Victim's family forgives driver at DUI crash sentencing

This article was edited to correct an error that said Lisette Oblitas-Cruz was a mother of two. She doesn't have any children.

All Phyllis Porter's family wanted to hear was, "I'm sorry," from the woman responsible for the 77-year-old businesswoman and civic leader's death in a Sept. 20, 2009, crash on Route 32.

For three years, they had waited for a sign of remorse from Lisette Oblitas-Cruz, 31 from Port Chester, N.Y.

But they didn't know that Oblitas-Cruz had approached her attorney, Eugene Riccio, several times about apologizing to Porter's relatives. He had advised against it because of the pending criminal and civil court proceedings.

On Thursday, Oblitas-Cruz finally had the chance to address Porter's family members as she was sentenced in New London Superior Court to 4½ years in prison for misconduct with a motor vehicle and driving under the influence of alcohol.

Pushing her long, dark hair away from her face and wiping away tears with a tissue, she turned to them and said that not a day goes by that she doesn't feel sorrow for her actions.

"That day, not only Ms. Porter died, but part of me died with her, and I will never be the same," Oblitas-Cruz said.

She said she prays for forgiveness every day and that she gladly would comply with the Porter family's request to keep a photo of their loved one with her in her prison cell at the Janet S. York Correctional Institution.

Then, with Judge Susan B. Handy's permission and as judicial marshals hovered nearby, members of Porter's family filed into the well of the courtroom one by one to hug Oblitas-Cruz.

"We forgive you," Jim Porter, one of Porter's five children, said. "We all make mistakes."

His sisters and other family members, sitting together in the front rows of the gallery, voiced their agreement and wept openly. Oblitas-Cruz's parents, sitting at the back of the courtroom, cried quietly. It was difficult for even the most seasoned court observers to remain dry-eyed.

"I've been sitting on the bench for 20 years," Handy said. "These cases are by far the most difficult cases for any judge."

Handy thanked Porter's family for their graciousness and forgiveness and told Oblitas-Cruz that she doesn't doubt her sincerity. She said a lengthy prison sentence is appropriate.

"There had been some indication of your drinking and of your being distracted on the phone," Handy said. "After the accident, you drove off. Not far, but you did."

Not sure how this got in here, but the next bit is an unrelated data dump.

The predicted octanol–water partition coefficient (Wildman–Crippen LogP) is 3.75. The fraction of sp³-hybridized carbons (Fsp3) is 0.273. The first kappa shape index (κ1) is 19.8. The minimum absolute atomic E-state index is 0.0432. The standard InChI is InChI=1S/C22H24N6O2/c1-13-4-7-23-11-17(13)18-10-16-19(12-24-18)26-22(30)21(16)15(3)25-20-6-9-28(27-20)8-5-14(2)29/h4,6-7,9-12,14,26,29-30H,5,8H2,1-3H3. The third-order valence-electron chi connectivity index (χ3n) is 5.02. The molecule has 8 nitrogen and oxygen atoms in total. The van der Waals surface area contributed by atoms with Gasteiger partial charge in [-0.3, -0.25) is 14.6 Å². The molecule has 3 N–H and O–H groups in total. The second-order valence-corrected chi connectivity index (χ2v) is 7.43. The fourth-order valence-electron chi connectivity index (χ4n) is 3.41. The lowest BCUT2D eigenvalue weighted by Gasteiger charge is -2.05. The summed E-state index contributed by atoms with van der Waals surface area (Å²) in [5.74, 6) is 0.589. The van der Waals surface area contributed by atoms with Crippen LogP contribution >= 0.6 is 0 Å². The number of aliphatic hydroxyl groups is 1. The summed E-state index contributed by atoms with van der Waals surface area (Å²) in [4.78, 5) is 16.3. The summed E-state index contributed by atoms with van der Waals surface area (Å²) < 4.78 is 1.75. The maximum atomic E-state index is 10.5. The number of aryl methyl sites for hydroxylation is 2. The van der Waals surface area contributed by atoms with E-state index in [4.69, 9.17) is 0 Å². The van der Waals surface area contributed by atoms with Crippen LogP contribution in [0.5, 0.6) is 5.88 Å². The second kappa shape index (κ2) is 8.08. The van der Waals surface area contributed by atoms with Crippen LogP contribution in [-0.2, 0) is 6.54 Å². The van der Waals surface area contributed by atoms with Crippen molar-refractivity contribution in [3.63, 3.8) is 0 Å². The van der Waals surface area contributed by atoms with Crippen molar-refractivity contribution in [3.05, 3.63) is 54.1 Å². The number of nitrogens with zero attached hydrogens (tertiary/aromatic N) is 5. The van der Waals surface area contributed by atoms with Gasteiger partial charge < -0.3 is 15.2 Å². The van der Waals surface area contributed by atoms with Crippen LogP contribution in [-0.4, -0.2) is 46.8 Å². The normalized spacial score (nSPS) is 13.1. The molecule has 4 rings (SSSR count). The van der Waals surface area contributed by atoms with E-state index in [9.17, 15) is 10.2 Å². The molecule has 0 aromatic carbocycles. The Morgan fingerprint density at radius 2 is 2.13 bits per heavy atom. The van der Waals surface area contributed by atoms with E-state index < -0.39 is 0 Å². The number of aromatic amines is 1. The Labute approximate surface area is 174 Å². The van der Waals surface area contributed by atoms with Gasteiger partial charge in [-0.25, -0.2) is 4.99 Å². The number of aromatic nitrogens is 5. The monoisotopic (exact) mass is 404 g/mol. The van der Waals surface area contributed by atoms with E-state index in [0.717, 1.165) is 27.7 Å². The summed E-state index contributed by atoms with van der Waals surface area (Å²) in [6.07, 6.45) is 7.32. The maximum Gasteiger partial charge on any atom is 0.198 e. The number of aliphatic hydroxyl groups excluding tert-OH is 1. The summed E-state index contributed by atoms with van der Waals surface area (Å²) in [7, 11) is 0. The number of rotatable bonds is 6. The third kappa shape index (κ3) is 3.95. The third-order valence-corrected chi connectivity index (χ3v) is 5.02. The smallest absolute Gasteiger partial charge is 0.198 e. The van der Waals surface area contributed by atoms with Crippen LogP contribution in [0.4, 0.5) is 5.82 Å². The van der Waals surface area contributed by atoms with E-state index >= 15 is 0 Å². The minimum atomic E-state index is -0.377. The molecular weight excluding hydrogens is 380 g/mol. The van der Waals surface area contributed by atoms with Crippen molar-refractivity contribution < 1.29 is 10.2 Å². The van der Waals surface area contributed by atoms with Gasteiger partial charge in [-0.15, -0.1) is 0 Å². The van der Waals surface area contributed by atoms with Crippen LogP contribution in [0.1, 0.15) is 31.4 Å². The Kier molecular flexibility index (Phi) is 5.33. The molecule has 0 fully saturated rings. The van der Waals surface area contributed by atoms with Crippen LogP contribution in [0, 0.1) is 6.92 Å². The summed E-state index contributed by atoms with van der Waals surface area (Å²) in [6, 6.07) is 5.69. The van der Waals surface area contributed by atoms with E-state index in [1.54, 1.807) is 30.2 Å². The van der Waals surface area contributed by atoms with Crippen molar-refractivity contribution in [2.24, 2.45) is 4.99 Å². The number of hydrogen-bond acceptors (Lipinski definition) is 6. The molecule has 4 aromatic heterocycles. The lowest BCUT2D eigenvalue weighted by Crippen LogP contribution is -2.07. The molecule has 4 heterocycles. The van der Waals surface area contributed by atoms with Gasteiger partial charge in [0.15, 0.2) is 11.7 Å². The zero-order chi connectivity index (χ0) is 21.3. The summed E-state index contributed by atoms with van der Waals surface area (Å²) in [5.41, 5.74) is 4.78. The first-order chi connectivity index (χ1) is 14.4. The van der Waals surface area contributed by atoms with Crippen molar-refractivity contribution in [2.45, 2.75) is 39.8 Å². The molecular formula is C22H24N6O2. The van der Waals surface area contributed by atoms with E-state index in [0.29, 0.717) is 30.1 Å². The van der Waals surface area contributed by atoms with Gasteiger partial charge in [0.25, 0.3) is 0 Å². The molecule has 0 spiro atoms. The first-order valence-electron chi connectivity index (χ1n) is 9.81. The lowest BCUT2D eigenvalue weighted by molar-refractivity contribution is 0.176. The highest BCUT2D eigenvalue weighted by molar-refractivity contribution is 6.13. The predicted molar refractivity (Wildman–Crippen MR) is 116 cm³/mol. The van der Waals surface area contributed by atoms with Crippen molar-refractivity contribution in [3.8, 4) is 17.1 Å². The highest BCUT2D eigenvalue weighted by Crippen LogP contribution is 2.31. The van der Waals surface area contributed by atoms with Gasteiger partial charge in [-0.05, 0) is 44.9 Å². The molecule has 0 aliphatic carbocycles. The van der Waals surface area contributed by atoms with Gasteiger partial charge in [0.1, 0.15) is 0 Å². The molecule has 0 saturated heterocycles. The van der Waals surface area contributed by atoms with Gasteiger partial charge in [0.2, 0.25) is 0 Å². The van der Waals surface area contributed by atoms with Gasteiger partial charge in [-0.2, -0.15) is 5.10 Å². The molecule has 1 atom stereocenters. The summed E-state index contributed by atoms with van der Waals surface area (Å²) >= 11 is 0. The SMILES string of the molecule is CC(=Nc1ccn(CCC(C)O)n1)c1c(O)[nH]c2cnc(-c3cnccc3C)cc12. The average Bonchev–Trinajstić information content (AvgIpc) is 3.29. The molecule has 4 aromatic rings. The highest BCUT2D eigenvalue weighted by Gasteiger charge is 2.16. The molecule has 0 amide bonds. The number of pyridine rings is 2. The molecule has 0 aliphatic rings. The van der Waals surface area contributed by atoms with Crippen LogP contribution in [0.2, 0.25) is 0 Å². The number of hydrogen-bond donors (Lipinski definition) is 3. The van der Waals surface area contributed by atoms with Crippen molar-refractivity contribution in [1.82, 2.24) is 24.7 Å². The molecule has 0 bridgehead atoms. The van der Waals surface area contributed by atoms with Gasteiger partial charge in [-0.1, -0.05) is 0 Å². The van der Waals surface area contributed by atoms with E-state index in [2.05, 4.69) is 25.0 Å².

According to state police, Oblitas-Cruz was driving a Nissan XTerra on Route 32 near the intersection with Route 2A when her car struck a Toyota Sienna. The Sienna then crossed into the northbound lane and into the path of a Hyundai Elantra driven by Porter, who lived at 370 Hamilton Ave., Norwich.

Porter was taken to The William W. Backus Hospital in Norwich, then air lifted to Hartford Hospital where she died later as a result of her injuries. Her family members said they came from "all parts of the world" to be at Porter's bedside and that she was able to respond to them as they "sang her to Heaven," even though she had a broken neck. They said Porter was a loving woman who would have wanted them to forgive the woman who had caused her death.

Porter had owned and operated Porter's Florists in Montville for 50 years. She belonged to many groups, including the Montville Historical Society and the Chamber of Commerce, and was a passionate musician who loved to visit and perform at nursing homes.

Her daughter, Carol Moran, handed Oblitas-Cruz's attorney a picture of Porter with the request that she take it back to her prison cell.

"My family is not a (vengeful) family," Moran said. One of the four sister's main concerns, upon learning that Oblitas-Cruz was going to prison, was for the welfare of Oblitas-Cruz's young children, she said.

"Please promise me today that you will never, ever get into a car again and take a drink as long as you live," Moran said.

State police initially had charged Oblitas-Cruz with using a cellphone while driving, driving under the influence of alcohol or drugs and evading responsibility.

She initially posted bond, but has been incarcerated since June 2010, when the state upgraded the charges to second-degree manslaughter with a motor vehicle. She will get credit for time served.

Prosecutor Thomas DeLillo said Oblitas-Cruz's blood alcohol level at the time of the crash is unknown since she refused a chemical test. He said that after years of pretrial discussions and consultation with Porter's family, the parties reached a plea agreement involving the reduced charges of misconduct with a motor vehicle and driving under the influence of alcohol or drugs. DeLillo said two others who were injured in the crash were aware of the agreement.

The judge said she normally would impose a period of probation in such cases, but that it was not necessary since Oblitas-Cruz, a Peruvian native who is not a United States citizen, is likely to be deported as the result of her conviction.

According to state police, Oblitas-Cruz had just left Mohegan Sun when the crash occurred. A casino official told The Day that she had arrived at Mohegan Sun early that morning after the casino stopped serving alcohol. Investigators tracked her movements on surveillance tapes and said she was not served drinks by any members of the staff, casino officials have said.

Attorney M. John Strafaci said a civil lawsuit brought against Mohegan Sun by Porter's estate is pending. He said the suit has been on hold until the criminal case was resolved but that depositions and other pretrial proceedings can move forward.


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